Harshad Paranjape1 Partha Paul2 Aaron Stebner1

1, Colorado School of Mines, Golden, Colorado, United States
2, Northwestern University, Evanston, Illinois, United States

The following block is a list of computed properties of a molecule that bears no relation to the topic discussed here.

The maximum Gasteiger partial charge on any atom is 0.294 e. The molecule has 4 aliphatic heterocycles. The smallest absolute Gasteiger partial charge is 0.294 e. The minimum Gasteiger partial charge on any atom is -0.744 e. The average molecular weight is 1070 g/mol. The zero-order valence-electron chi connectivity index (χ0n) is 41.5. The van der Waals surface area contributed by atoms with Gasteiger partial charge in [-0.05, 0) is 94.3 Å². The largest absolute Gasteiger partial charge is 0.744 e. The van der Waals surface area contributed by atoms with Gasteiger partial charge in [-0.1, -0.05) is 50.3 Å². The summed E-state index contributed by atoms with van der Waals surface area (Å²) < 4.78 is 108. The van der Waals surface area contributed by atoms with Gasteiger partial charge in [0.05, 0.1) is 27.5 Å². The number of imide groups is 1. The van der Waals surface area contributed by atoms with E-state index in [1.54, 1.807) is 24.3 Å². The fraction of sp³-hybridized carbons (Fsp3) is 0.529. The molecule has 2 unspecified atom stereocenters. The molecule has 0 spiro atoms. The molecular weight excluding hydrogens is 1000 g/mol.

Shape memory alloys (SMAs) – a class of functional materials with commercial applications in the biomedical industry – deform primarily by the mechanisms of reversible martensitic phase transformation. The elements of microstructure in SMAs such as nano-scale precipitates, impurity inclusions, and grain boundaries constrain their deformation in various ways. We combined in-situ high-energy X-ray diffraction microscopy (HEDM), a synchrotron-based 3D, non-destructive technique to obtain grain-scale lattice strains and crystal orientations with microstructural modeling to study the influence of these microstructural elements on specific deformation phenomena. First we will present our general methodology for combining data from HEDM to inform and then validate a microstructural model for phase transformation. Then we will present mechanisms for two phenomena in single and polycrystalline NiTi SMAs. In a single crystal, transformation strain produced was lower than theoretically possible due to constraint from inclusions. In a polycrystal, cyclic loading produced spatially heterogeneous residual strains due to constraint from neighboring grains. This combination of HEDM and modeling can also be applied to study the deformation mechanics of SMA devices such as cardiovascular stents.